Djibouti’s Nationality law’s Article 6 allows individuals from the Republic of Djibouty and surrounding country who acquired French nationality under the law of the administrating power.1  According to Bezabeh, Djibouti’s government was expelling non- Issa people.2

  • 1. Samson A. Bezabeh, "Citizenship and the logic of sovereignty in Djibouti," African Affairs (doi: 10.1093/afraf/adr045), 2011.
  • 2. Ibid.
2002

No Implementation

No developments observed this year.

2003

No Implementation

 This provision of the agreement was not implemented. In 2003, government attempted to expel 15% if the entire population (100,000 people) by labeling them illegal migrants.3

 

2004

No Implementation

No further developments observed.

2005

No Implementation

No further developments observed.

2006

No Implementation

No further developments observed.

2007

No Implementation

No further developments observed.

2008

No Implementation

No further developments observed.

2009

No Implementation

No further developments observed.

2010

No Implementation

No further developments observed.

Education Reform

Article 17: Right to Education.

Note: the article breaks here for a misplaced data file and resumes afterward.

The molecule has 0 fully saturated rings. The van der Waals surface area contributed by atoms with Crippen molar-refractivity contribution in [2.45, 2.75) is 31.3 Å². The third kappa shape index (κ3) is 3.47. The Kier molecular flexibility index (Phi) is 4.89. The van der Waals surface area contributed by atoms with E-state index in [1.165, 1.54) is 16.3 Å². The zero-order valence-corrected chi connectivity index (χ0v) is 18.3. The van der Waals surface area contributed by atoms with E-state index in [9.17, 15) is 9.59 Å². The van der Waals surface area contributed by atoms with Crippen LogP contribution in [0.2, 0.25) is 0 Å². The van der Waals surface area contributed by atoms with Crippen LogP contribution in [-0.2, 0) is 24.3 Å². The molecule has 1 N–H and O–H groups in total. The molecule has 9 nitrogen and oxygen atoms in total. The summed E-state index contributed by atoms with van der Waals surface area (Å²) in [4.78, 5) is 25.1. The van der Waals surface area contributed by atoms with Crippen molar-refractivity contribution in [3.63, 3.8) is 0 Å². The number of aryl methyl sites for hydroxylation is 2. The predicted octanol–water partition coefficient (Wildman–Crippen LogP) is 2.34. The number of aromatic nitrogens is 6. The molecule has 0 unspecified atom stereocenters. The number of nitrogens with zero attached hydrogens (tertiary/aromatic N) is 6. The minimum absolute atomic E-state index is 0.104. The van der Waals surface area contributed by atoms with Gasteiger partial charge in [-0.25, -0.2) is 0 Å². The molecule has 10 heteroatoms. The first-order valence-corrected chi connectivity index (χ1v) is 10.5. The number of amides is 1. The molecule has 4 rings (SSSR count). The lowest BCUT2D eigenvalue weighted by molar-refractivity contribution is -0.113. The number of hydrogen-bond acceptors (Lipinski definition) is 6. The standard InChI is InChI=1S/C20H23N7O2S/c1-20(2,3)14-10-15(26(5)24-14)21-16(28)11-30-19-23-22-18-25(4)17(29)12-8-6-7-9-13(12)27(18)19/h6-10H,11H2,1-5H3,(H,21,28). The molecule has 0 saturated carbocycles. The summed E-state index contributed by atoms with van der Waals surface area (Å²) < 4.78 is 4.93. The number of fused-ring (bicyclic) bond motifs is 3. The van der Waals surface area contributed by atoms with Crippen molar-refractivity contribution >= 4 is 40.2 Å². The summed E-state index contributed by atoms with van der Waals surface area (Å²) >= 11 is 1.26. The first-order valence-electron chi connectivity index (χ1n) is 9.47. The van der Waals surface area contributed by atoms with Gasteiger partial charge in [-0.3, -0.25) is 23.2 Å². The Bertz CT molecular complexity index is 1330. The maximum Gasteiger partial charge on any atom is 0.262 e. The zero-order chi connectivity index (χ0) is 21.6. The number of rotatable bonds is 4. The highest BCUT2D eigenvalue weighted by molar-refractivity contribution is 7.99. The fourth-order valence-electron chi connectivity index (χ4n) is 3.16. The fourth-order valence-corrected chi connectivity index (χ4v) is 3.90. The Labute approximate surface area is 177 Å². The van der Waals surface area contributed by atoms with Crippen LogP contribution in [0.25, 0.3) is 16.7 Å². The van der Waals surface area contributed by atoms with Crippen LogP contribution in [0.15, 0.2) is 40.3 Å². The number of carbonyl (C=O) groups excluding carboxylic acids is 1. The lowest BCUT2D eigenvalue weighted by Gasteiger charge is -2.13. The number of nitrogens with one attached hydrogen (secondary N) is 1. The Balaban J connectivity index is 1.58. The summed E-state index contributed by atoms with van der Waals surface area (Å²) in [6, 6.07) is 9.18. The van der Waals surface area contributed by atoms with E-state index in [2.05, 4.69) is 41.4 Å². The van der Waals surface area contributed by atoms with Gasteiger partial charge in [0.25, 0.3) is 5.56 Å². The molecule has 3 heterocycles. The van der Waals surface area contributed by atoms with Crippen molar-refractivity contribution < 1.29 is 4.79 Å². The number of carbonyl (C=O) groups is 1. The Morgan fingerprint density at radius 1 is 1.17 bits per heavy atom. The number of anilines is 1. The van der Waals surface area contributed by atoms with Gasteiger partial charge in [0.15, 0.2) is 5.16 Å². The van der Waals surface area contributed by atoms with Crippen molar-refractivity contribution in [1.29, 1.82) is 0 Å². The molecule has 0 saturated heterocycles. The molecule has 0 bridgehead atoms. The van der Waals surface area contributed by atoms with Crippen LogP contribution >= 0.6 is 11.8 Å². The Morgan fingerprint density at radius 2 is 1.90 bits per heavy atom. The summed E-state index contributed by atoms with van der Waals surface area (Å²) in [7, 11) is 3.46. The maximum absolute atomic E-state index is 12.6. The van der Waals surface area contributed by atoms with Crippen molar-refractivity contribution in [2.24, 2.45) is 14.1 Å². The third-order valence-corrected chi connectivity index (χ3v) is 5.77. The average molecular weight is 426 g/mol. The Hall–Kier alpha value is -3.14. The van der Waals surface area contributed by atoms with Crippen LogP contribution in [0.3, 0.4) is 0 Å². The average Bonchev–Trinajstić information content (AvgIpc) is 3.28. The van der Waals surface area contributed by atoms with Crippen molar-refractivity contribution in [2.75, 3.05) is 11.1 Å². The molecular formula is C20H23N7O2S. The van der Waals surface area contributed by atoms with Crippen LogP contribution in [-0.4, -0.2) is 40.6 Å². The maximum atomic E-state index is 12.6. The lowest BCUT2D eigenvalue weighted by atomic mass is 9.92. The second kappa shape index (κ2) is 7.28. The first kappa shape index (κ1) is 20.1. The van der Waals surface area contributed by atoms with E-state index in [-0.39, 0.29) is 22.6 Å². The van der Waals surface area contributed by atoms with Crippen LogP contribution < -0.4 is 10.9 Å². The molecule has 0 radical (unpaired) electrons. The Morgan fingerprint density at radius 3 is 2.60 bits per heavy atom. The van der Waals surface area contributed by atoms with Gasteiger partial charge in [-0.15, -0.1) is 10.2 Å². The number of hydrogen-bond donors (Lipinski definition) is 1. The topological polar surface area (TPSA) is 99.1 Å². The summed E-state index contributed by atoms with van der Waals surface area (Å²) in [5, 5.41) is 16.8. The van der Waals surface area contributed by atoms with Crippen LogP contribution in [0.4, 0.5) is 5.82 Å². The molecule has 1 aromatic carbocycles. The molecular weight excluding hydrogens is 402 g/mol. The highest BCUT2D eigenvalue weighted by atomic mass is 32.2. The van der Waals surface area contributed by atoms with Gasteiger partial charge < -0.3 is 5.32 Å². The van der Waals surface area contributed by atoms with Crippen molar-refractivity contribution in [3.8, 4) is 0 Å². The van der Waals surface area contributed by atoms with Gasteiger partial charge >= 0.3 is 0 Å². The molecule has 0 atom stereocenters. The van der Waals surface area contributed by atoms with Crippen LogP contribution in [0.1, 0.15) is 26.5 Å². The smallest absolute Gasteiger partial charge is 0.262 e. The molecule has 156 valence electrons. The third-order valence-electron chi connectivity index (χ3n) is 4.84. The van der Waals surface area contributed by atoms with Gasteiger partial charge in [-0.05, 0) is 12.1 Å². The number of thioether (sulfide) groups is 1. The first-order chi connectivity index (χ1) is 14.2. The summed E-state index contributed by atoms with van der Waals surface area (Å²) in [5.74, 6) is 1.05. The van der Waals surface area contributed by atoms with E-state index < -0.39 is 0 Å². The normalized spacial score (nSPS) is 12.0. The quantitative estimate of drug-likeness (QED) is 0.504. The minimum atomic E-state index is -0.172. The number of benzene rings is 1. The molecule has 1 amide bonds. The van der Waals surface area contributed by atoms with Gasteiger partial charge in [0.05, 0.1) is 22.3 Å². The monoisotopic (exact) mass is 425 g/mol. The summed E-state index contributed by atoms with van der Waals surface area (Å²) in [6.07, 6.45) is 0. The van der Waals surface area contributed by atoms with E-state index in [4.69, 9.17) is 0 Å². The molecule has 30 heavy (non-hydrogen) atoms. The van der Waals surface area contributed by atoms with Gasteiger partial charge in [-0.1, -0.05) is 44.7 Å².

a) The two Parties subscribe to the wish, as it is affirmed in Chapter V of the Peace Accord of December 1994, of reinforced support to schools for children from the zones affected by the armed conflict.

Implementation History
2001

No Implementation

According to the UNESCO report, school participation rates in Djibouti was very low with 15% boys and 8% girls. There was low community participation in terms of involvement of families in the functioning of schools in the rural communities. Only few nomadic people had basic literacy trainings.1

2002

No Implementation

No developments observed this year.

2003

No Implementation

Djibouti signed bilateral agreement on education with Japan and France separately.2 It was not clear whether projects outlined in these agreements were aimed to improve schools in war affected regions.

  • 2. "Djibouti, Japan sign basic education project agreement," BBC Summary of World Broadcasts, August 30, 2003; "Djibouti and France sign agreement on education," BBC Summary of World Broadcasts, July 25, 2003.
2004

No Implementation

No progress was reported in terms of improving schools conditions in war affected regions. 

2005

No Implementation

No further developments observed.

2006

No Implementation

No further developments observed.

2007

No Implementation

No further developments observed.

2008

No Implementation

No further developments observed.

2009

No Implementation

No further developments observed.

2010

No Implementation

No further developments observed.

Media Reform

Article 14: On the Freedom of the Press.

The Parties undertake to work for the ensuring of the freedom of the press in accordance with the organic law number 21/AN/92/2ème L du 15/09/92 as it was amended in its articles 4, 60 and 63 concerning the freedom of communication, which reconciles the right to information with the right to private life and to public order.